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  • Grade Incentive Award Deadline
    July 31, 2014

    Parents of children in grades 6th-12th may apply for the grade incentive award until July 31, 2014.  Please click here for more information.

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    July 31, 2014

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Wichita Language
iskhiriʔawá::s
ten
More Wichita Words
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Wichita Tribes Blog

  • July 28, 2014 6:03 PM


  • July 28, 2014 6:02 PM

  • WTIDC-Accounting Technician
    July 28, 2014 6:01 PM

    Accounting Technician Requirements: Ability to work using Microsoft Office suite. Good accounting, mathematics, and interpersonal skills. Ability to organize, schedule and execute tasks effectively. Education: Associate’s degree in accounting related field from an accredited institution. Submit resumes to: Wichita Tribe Industrial Development Commission, P.O. BOX 682, Anadarko, OK 73005 or fax to 405-247-5160.

  • REFERENDUM ELECTION NOTICE AND DOCUMENTS INCLUDING SAMPLE BALLOTS & ELECTION PROCEDURES
    July 18, 2014 8:05 PM

    On Saturday July 19, 2014, a Referendum Election will be conducted at the Wichita Tribal Complex, 1 ¼ miles North of Anadarko, Oklahoma on Highway 281. The polling place will be located in the Museum area of the Wichita Tribal Cultural and Administration Building. Voting hours will be from 9:00 a.m. to 5:00 p.m. The […]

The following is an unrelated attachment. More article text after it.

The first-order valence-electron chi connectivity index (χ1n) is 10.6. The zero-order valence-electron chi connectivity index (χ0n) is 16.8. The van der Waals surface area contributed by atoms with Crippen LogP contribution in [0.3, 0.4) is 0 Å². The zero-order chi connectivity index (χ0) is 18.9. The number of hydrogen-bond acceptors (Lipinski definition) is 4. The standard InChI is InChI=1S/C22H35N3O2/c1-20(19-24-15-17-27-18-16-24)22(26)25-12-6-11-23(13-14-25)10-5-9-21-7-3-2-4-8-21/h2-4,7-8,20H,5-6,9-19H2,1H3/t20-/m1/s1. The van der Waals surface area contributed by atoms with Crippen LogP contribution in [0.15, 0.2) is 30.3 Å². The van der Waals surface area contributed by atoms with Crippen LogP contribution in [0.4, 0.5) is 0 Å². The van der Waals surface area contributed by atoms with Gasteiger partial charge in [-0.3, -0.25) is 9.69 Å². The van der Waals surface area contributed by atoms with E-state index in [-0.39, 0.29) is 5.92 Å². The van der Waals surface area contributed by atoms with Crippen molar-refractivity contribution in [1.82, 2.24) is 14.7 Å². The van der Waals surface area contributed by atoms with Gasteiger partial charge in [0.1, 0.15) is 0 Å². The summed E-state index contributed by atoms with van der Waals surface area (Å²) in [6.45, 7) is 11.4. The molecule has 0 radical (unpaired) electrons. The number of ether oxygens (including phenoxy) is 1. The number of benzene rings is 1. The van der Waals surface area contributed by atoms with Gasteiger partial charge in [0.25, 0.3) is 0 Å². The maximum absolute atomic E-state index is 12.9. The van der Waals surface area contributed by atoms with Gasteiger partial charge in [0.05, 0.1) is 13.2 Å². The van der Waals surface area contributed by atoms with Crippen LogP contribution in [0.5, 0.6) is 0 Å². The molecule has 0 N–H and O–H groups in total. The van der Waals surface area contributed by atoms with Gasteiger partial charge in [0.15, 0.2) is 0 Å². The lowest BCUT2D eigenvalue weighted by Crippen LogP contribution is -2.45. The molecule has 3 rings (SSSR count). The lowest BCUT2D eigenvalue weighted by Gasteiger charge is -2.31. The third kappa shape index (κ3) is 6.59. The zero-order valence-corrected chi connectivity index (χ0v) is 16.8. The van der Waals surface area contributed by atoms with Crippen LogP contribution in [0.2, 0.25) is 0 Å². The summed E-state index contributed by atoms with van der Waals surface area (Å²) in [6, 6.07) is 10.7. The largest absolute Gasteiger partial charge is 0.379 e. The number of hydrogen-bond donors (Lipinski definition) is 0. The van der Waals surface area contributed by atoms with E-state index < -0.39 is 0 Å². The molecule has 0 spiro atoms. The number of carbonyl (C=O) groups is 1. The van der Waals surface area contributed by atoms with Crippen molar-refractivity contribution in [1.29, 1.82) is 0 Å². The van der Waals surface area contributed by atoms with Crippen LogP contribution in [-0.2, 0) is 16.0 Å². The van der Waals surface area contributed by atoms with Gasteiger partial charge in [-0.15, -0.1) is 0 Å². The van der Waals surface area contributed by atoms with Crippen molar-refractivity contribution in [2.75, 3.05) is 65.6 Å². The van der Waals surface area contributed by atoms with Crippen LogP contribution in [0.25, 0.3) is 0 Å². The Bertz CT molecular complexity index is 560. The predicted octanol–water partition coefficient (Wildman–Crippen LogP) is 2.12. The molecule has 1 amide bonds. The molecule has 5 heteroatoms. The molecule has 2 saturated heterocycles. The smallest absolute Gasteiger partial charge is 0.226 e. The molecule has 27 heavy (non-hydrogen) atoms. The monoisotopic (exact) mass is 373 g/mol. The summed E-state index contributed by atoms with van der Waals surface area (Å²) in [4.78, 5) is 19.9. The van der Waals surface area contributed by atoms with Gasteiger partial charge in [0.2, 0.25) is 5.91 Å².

• REFERENDUM ELECTION NOTICE AND DOCUMENTS INCLUDING SAMPLE BALLOTS & ELECTION PROCEDURES
    July 16, 2014 3:35 PM

    On Saturday July 19, 2014, a Referendum Election will be conducted at the Wichita Tribal Complex, 1 ¼ miles North of Anadarko, Oklahoma on Highway 281. The polling place will be located in the Museum area of the Wichita Tribal Cultural and Administration Building. Voting hours will be from 9:00 a.m. to 5:00 p.m. The […]

  • Wichita Tribe to Offer Transportation for Referendum Election
    July 16, 2014 2:51 PM

    The Wichita and Affiliated Tribes will be offering transportation to and from the Wichita Tribal Complex to allow enrolled tribal members 18 and over, who do not have transportation in the Gracemont/Anadarko area, the ability to vote in the Referendum Election. Children and non-enrolled individuals will not be allowed to accompany you in order to […]

  • Sugar Creek Casino-Job Posting
    July 14, 2014 8:07 PM

  • Oral Histories Panel-07/12/2014
    July 9, 2014 11:43 PM

    The Wichita Cultural Education Program has scheduled an Oral Histories Panel discussion to be held at 1:00pm, July 12, 2014. The panel will convene at the Administration On Aging Building, Wichita Tribal Complex which is located one mile north of Anadarko on HWY. 281 and one half mile west on Wichita Lane. The Panel will […]

  • REFERENDUM ELECTION NOTICE AND DOCUMENTS
    July 3, 2014 8:58 AM

    REFERENDUM ELECTION NOTICE AND DOCUMENTS INCLUDING SAMPLE BALLOTS & ELECTION PROCEDURES On Saturday July 19, 2014, a Referendum Election will be conducted at the Wichita Tribal Complex, 1 ¼ miles North of Anadarko, Oklahoma on Highway 281. The polling place will be located in the Museum area of the Wichita Tribal Cultural and Administration Building. […]

  • Wichita Tribal Newsletter-Will be Available July 7, 2014
    July 3, 2014 8:55 AM

    Due to various activities coming up that need to be in the newsletter such as the Annual Meeting, Referendum Election, Annual Dance Flyer and with this being a holiday week, the newsletter will not be out via email until Monday, July 7, 2014 and will be mailed out next week. Thank you for your understanding.